Japan's economy has rebounded out of recession in the last quarter of 2014, according to official data, but growth and internal spending have been weaker than expected, underlining the challenge the government faces in shaking off decades of stagnation.
The 0.6 percent quarter-on-quarter expansion in the world's number three economy between October and December follows two consecutive quarters of contraction that came as an April sales tax rise hammered consumer spending.
The year-on-year 2.2 percent expansion in October-December was smaller than a 3.7 percent increase forecast in a poll by the Reuters news agency, suggesting a fragile recovery as the hangover from last year's sales tax hike lingered.
However, over the full calendar year the preliminary data showed zero growth, compared with 1.6 percent expansion in 2013. Revised figures will be released in the following weeks.
The US economy grew at its fastest pace in four years in 2014, expanding 2.4 percent.
Economic Minister Akira Amari told reporters after the data's release that the economy was on track for a recovery with signs consumer sentiment is picking up.
Mariginal hike in conspumtion
The data will be one of the key factors the bank will scrutinise at its two-day rate review ending on Wednesday, where it is widely set to maintain the current pace of asset purchases in its monetary stimulus programme.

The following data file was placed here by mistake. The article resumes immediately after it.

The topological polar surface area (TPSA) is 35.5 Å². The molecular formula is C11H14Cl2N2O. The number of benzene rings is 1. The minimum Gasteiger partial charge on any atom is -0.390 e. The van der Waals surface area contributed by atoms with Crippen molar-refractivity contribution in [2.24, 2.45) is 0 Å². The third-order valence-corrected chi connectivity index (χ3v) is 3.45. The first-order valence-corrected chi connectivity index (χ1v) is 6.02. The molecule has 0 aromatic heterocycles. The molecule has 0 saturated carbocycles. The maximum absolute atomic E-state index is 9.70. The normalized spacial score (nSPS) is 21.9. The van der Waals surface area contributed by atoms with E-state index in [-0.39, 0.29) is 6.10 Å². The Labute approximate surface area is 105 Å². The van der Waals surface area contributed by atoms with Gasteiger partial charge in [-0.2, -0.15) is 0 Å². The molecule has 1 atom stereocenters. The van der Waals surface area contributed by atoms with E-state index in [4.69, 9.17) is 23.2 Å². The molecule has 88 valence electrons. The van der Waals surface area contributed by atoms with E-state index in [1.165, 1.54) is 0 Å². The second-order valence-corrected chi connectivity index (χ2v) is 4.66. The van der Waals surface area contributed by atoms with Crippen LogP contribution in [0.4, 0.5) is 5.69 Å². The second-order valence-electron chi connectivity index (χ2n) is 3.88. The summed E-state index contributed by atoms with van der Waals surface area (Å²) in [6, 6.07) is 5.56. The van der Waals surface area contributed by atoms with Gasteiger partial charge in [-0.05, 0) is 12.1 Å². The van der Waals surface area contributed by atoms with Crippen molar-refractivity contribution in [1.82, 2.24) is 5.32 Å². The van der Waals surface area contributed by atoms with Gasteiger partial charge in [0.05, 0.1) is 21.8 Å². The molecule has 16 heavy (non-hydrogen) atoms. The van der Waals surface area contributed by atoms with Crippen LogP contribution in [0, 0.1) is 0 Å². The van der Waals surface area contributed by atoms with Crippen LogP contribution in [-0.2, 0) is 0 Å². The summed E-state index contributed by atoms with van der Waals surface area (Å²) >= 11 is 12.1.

Private consumption, which makes up about 60 percent of the economy, rose 0.3 percent in the final quarter, less than a median market forecast for a 0.7 percent increase.
Capital expenditure also rose just 0.1 percent after two straight quarters of declines, suggesting the Bank of Japan's aggressive money printing has yet to nudge firms into boosting investment.
In a glimmer of hope, external demand added 0.2 percentage point to growth on robust shipments to the US and China, Japan's two biggest export destinations.
One of the biggest headwinds for Japan is a deteriorating global economic outlook, which has triggered a wave of monetary easings around the world to fight deflationary pressures and prop up growth.
However, Japanese policymakers are hoping a rebound in exports, which had been a soft spot in the economy despite support from a weak yen, and lower fuel costs will encourage firms to spend more on wages and expenditure.